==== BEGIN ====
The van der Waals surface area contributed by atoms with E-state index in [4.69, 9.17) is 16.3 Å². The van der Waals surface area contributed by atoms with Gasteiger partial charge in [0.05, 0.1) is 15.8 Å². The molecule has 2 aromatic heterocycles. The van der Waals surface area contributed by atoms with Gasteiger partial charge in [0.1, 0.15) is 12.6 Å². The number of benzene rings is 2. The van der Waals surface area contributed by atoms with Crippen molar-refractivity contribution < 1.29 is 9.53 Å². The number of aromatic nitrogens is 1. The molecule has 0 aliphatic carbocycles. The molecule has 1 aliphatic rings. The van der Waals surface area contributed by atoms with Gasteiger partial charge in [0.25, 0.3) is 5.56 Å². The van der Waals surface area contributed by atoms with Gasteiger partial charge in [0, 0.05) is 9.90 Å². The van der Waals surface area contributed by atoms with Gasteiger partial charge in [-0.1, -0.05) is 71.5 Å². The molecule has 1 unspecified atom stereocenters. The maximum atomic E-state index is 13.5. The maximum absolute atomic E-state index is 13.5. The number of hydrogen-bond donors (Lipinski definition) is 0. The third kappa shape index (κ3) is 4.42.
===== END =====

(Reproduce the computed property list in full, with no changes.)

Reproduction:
The van der Waals surface area contributed by atoms with E-state index in [4.69, 9.17) is 16.3 Å². The van der Waals surface area contributed by atoms with Gasteiger partial charge in [0.05, 0.1) is 15.8 Å². The molecule has 2 aromatic heterocycles. The van der Waals surface area contributed by atoms with Gasteiger partial charge in [0.1, 0.15) is 12.6 Å². The number of benzene rings is 2. The van der Waals surface area contributed by atoms with Crippen molar-refractivity contribution < 1.29 is 9.53 Å². The number of aromatic nitrogens is 1. The molecule has 0 aliphatic carbocycles. The molecule has 1 aliphatic rings. The van der Waals surface area contributed by atoms with Gasteiger partial charge in [0.25, 0.3) is 5.56 Å². The van der Waals surface area contributed by atoms with Gasteiger partial charge in [0, 0.05) is 9.90 Å². The van der Waals surface area contributed by atoms with Gasteiger partial charge in [-0.1, -0.05) is 71.5 Å². The molecule has 1 unspecified atom stereocenters. The maximum atomic E-state index is 13.5. The maximum absolute atomic E-state index is 13.5. The number of hydrogen-bond donors (Lipinski definition) is 0. The third kappa shape index (κ3) is 4.42.